There have been similar arrests in the two weeks since the start of Operation Brother’s Keeper—the IDF’s name for the crackdown in Hebron. Over 500 Palestinians have been arrested and the numbers continue to grow: every night, reports of more arrests filter in. Eight Palestinians are dead. Of the eight, six were killed by the IDF, ranging in age from fifteen to twenty-two. The other two, both elderly, died of heart attacks when soldiers entered their homes.

[caption id="attachment_1321" align="alignleft" width="2000"]An Israeli soldier throws tear gas on a street corner near the entrance to Hebron's Old City, which Palestinians are not allowed to enter. The tear gas was in response to some Palestinian teenagers who were throwing chunks of concrete at the soldiers. An Israeli soldier throws tear gas on a street corner near the entrance to Hebron's Old City, which Palestinians are not allowed to enter. The tear gas was in response to some Palestinian teenagers who were throwing chunks of concrete at the soldiers.[/caption]

The strangest thing about living in the city during the operation has been processing the extent to which Palestinians take it in stride. Israeli forces guard most entry and exit points to and from the city, creating road blocks that force drivers to take long, convoluted routes. Males under fifty who possess a Hebron ID card are prohibited from leaving at all, and visitors to Hebron who possess a Hebron ID and are unlucky enough to be visiting friends or family right now have not been allowed to leave either. Two of my friends live in an apartment in the southwestern part of the city. For at least a week, we all thought that their neighbors had seven children. As it turns out, only five of the children actually live there; the other two are visiting from Jerusalem and haven’t been able to return home.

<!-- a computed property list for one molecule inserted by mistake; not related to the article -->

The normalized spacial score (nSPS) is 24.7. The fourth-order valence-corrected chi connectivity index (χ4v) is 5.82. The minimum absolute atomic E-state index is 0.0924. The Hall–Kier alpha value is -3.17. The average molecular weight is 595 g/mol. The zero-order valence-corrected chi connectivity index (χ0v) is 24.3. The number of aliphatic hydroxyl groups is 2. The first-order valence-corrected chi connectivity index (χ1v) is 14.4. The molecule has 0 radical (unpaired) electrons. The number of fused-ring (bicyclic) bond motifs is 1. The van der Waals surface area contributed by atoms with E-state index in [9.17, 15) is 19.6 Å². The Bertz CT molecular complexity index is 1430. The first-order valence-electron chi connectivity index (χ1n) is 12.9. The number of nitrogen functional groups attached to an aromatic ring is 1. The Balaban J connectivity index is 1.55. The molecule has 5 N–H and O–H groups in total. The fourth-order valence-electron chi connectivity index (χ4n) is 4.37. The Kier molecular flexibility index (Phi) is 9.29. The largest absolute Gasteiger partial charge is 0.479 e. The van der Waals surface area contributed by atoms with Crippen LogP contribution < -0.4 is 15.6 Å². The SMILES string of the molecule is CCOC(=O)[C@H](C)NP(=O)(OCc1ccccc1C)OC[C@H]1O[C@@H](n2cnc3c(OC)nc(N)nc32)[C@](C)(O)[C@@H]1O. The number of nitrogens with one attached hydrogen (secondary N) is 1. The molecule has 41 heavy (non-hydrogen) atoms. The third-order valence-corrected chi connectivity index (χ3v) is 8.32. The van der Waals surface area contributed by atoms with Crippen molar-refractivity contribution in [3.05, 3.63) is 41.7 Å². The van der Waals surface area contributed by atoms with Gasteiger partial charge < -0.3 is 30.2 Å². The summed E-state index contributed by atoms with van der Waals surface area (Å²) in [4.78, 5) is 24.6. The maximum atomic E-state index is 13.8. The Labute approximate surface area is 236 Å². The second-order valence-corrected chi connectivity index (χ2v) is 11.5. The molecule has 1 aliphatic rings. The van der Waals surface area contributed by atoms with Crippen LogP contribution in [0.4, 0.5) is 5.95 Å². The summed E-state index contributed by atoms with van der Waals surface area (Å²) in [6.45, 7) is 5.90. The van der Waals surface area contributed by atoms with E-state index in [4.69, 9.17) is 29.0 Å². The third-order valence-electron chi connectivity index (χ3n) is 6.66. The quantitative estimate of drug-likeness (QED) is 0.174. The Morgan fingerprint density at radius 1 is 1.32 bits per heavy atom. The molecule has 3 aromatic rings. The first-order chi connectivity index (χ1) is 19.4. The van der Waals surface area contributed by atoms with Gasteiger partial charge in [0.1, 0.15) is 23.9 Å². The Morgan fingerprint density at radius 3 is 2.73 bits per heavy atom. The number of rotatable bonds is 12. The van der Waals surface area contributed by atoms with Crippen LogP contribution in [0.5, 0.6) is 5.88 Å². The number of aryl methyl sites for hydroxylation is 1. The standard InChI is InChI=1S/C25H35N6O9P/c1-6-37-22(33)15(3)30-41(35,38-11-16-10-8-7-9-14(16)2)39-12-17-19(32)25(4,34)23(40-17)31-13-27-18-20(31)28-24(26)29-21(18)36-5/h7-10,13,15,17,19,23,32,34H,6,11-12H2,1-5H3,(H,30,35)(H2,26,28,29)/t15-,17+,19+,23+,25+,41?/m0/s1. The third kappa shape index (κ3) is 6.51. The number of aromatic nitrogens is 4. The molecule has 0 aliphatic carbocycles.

Violence in the city can feel intense as an outsider, but it is actually swift and fleeting. Skirmishes between Palestinians and the IDF are not widespread and don’t last long. Perhaps it is the nature of the conflict: the Palestinians must challenge the IDF’s tear gas and concussion grenades with stones and pieces of concrete. Clashes occur when tensions momentarily boil over, before simmering back down. The result is an atmosphere of near-constant stress. The threat of violence is worse than the actual violence; it’s much more psychologically difficult to live in Hebron than it is physically dangerous, at least so far.  But life must go on. And it does. The possibility of violence doesn’t go away—it is a daily threat and the people of Hebron must continue with their lives in spite of it. I can’t even begin to imagine how people deal with it for an entire lifetime—I’ve only been here three weeks and there are concussion grenades in my dreams.

As I write this, my host family and I are watching America’s Got Talent on the roof of our house. As we watch, explosions echo across the city and the distinctive popping noise of gunfire resonates on both sides of the rooftop.

It is nighttime again—the most telling time for the city of Hebron. I’ll spend the next several hours refreshing Facebook and Twitter and reading what the world has to say about the city I am in, and the conflict that defines it.

A particularly loud explosion reverberates in the distance and I startle. My host family, meanwhile, does not react. Soon we will all fall asleep to the similar sounds of gunfire and firecrackers. We will wake up and go to work or school, and follow our daily routines. This is life in Hebron.

This report was written on June 30, 2014. Since then, violence has continued and there have been more victims on both sides. Facts and statistics stated here are only accurate to this date.

The images featured in this article were taken by the author.


Emma Herman